The Devon, Pa. horse show, largest in the East, was almost unmanageably bigger than ever this year, with 1,299 horses and ponies entered in the eight-day affair, and no exhibitor had a bigger or better show than Mrs. Victoria Armstrong of Brampton, Ont. Her ponies trotted off with 16 blues, three championships and two reserves.
These awards were won in very good company. As Trainer Bill Robinson pointed out, there may be more entries at, say, Springfield, Ill. where it usually rains ponies, but there will not be better quality shown anyplace. A lot of the Devon quality came from Canada. Canadians like to show at Devon because it is one of the few events in the U.S. that offers classes for Hackney horses; so they come with their horses, and they bring their ponies, too. Mrs. Armstrong showed horses for many years, also, but now keeps only ponies. Her husband and his brother breed and race trotters, their stable rating among the best in the Standardbred field. Armbro Flight was last year's world-champion filly trotter and Canadian Horse of the Year and finished second in the Hambletonian. This year Governor Armbro is one of the early Hambletonian favorites.
Mrs. Armstrong's operation is on a somewhat smaller scale. She has 18 ponies, including broodmares, and generally prefers to buy good young prospects. Her Politician, who was the champion Hackney pony stallion at Devon, was purchased last summer at Springfield. Although Politician was tied out of the ribbons in that show, there was something Robinson liked about him, and Mrs. Armstrong agreed. The pony has never been out of the money since. Another, Fashion's Miss Alice, winner of three events at Devon, was discovered about a mile from home in Brampton. She competed only 11 times in 1965 as a 3-year-old and won 11 blues. Mrs. Armstrong, a handsome graying grandmother now, has been showing for over 20 years, but she leaves most of the driving these days to Robinson or her eldest daughter, Mrs. Helen Southgate.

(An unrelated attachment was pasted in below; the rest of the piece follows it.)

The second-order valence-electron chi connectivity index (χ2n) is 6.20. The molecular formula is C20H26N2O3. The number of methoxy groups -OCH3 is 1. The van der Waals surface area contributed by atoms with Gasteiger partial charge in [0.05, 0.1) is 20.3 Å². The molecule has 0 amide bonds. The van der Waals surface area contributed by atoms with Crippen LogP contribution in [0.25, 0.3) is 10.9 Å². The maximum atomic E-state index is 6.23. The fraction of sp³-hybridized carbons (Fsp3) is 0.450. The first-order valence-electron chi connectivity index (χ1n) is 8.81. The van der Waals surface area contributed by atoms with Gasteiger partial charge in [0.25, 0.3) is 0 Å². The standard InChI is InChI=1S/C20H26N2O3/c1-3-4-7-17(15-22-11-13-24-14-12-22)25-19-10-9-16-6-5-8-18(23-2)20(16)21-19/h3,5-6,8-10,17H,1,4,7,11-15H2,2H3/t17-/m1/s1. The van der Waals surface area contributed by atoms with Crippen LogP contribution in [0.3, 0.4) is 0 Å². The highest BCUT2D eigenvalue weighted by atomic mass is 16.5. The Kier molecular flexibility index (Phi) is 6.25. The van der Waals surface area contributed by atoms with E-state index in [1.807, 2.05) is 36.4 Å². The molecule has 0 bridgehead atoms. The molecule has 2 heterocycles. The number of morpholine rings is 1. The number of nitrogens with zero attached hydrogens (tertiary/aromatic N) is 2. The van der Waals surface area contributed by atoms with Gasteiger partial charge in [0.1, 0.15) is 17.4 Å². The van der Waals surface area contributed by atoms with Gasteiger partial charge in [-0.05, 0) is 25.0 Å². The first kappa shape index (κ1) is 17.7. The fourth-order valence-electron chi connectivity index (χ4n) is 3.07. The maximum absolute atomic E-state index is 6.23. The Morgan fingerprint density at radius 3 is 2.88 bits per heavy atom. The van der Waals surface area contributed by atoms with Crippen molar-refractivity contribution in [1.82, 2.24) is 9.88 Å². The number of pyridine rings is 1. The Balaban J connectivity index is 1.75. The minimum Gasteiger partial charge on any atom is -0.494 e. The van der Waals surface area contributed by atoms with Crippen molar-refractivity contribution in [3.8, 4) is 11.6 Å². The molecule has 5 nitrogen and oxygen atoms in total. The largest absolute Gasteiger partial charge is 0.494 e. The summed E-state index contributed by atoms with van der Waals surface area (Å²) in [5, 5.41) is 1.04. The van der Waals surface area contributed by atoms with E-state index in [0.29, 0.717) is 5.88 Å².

For those who love a horse in harness, Devon this year offered a class of quite a different type—a private driving marathon. Vehicles generally seen only in the illustrations for Victorian novels were on display, including basket phaetons, an English road coach, a French governess cart, a slat-sided game cart and a unicorn hitch to a gentleman's shooting brake. Judging from the number of rigs that turned out (there were 16, one carrying Morgan Horse Breeder and Actor James Cagney as a guest), driving is enjoying a healthy revival.
June 19, 1966
While directors of the American Horse Shows Association were converging on Devon for one of their meetings, an insurgent group was also assembling there Calling themselves the Committee for the Improvement of the AHSA, these people are requesting drastic changes in the Association's constitution so that exhibitors will have more voice in horse show affairs. They include William C. Buchanan, Mrs. Jean L.A. du Pont, Elkins Wetherill (president of the Philadelphia-Baltimore-Washington Stock Exchange) and Richard E. McDevitt. Obviously this is no wild bunch of rebels, but some of the AHSA directors reacted as if they were being chased by anarchists with sputtering bombs. AHSA President Albert E. Hart Jr. noted that there were existing channels for handling complaints and suggestions, but the feeling among the insurgents is that those channels are fairly well-choked with moss and red tape, and I agree.
The Committee's proposals to the Association were mild enough. One asked that directors be elected for varying terms, as in any large organization; another that the annual financial report be published in Horse Show, the AHSA magazine. Finally, the committee suggested that all proposed rule changes be published at least 90 days before the annual meeting so exhibitors would know what was on the slate for discussion.
The AHSA should take seriously all these proposals. When communication between management and exhibitor breaks down the result is often the kind of chaos that disgraced the Devon show itself two years ago.